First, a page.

Two small proteins made by the M. tuberculosis bacteria mediate secretion of it’s toxin by pore formation in the membranes that envelop the bacteria, new research1 shows. Six years ago, Michael Niederweis, Ph.D., described the first toxin ever found for the deadly pathogen Mycobacterium tuberculosis. Scanning electron micrograph of Mycobacterium tuberculosis bacteria, which cause TB. Credit: NIAID The toxin, tuberculosis necrotizing toxin, or TNT, became the founding member of a novel class of previously unrecognized toxins present in more than 600 bacterial and fungal species, as determined by protein sequence similarity.
Exposure to phthalates, a class of chemicals widely used in packaging and consumer products, is known to interfere with normal hormone function and development in human and animal studies. Now researchers have found evidence1 linking pregnant women’s exposure to phthalates to altered cognitive outcomes in their infants. Most of the findings involved slower information processing among infants with higher phthalate exposure levels, with males more likely to be affected depending on the chemical involved and the order of information presented to the infants.
Extreme repetitive behaviors such as hand-flapping, body-rocking, skin-picking, and sniffing are common to a number of brain disorders including autism, schizophrenia, Huntington’s disease, and drug addiction. These behaviors, termed stereotypies, are also apparent in animal models of drug addiction and autism. In a new study1, researchers at the McGovern Institute for Brain Research have identified genes that are activated in the brain prior to the initiation of these severe repetitive behaviors.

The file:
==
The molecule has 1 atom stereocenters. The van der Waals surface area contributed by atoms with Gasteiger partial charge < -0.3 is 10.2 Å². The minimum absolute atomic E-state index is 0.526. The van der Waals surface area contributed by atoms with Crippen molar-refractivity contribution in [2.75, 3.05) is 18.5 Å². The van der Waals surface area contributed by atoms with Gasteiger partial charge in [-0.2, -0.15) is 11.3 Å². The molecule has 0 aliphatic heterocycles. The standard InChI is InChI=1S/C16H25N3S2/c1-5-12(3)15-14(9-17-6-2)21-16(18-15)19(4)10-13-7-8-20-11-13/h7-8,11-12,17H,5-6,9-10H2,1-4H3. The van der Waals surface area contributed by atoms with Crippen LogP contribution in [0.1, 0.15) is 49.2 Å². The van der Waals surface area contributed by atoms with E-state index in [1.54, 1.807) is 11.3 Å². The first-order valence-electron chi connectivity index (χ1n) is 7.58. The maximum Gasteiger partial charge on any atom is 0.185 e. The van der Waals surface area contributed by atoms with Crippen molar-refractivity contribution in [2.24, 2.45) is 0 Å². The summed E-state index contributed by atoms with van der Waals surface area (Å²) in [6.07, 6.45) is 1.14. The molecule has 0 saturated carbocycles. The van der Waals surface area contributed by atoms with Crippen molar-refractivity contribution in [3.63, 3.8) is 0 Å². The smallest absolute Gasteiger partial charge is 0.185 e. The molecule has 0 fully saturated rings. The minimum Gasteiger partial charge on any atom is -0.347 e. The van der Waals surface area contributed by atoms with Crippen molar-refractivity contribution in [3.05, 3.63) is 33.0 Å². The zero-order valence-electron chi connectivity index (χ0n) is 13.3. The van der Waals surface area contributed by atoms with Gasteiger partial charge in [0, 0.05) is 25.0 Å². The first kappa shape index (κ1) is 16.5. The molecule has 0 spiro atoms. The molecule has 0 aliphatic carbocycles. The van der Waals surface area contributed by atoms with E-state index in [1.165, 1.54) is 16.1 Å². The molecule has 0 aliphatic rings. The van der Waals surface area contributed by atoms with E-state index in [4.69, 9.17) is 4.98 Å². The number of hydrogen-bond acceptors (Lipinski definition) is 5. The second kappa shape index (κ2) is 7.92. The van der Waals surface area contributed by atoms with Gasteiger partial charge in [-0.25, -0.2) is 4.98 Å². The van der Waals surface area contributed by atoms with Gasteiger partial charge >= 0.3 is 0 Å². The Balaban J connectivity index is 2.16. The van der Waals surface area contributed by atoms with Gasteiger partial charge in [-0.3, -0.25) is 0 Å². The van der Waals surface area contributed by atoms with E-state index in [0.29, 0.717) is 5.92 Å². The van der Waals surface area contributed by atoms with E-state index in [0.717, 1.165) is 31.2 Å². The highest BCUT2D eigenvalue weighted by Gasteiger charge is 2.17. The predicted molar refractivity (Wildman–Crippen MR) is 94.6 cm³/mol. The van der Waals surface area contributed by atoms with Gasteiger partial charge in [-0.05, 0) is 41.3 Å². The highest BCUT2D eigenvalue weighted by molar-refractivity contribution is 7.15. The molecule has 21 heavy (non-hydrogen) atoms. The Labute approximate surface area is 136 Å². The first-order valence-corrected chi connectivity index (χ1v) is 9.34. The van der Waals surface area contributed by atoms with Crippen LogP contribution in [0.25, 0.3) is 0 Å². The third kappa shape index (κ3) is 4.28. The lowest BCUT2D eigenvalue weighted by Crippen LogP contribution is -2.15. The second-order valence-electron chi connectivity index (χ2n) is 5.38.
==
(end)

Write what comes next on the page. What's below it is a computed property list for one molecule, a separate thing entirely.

Antibodies against SARS-CoV-2 wane at different rates, lasting for days in some people, while remaining in others for decades, according to machine learning prediction research. A new study1 shows that the severity of the infection could be a deciding factor in having longer-lasting antibodies. People with low levels of neutralizing antibodies may still be protected from COVID-19 if they have a robust T-cell immunity. The key message from this study is that the longevity of functional neutralizing antibodies against SARS-CoV-2 can vary greatly and it is important to monitor this at an individual level.
For people whose bodies age more quickly than others, the cumulative effects show up as early as midlife, when signs of dementia and physical frailty begin to emerge, a study led by Duke researchers found. The results of the study1 suggests that identifying and treating the diseases of old age should begin by the time people celebrate their 45th birthday, before the problems escalate, degrade quality of life, and impose huge personal and societal costs.
A significant share of dementia deaths in England and Wales may be because of socioeconomic deprivation, new research led by Queen Mary University of London suggests. The study1 also found that socioeconomic deprivation was linked with younger age at death with dementia, and poorer access to accurate diagnosis. The research looked at mortality data from the Office for National Statistics for England and Wales and found that in 2017, 14,837 excess dementia deaths were attributable to deprivation, equating to 21.
A genetic engineering strategy has been utilized to reduce levels of tau protein in an animal model of Alzheimer’s disease, say investigators at Massachusetts General Hospital (MGH) and Sangamo Therapeutics Inc. The results could lead to a potentially promising treatment for patients with this devastating illness. The strategy, as described in the study1, involves a gene regulation technology called zinc finger protein transcription factors (ZFP-TFs), which are DNA-binding proteins that can be harnessed to target and affect the expression of specified genes.
Using a generative adversarial network, an advanced artificial intelligence framework based on game theory, researchers at Boston University School of Medicine processed brain images to generate a model that was able to classify Alzheimer’s disease with improved accuracy. Improving the diagnostic accuracy of Alzheimer’s disease is an important clinical goal. If we are able to increase the diagnostic accuracy of the models in ways that can leverage existing data such as MRI scans, then that can be hugely beneficial,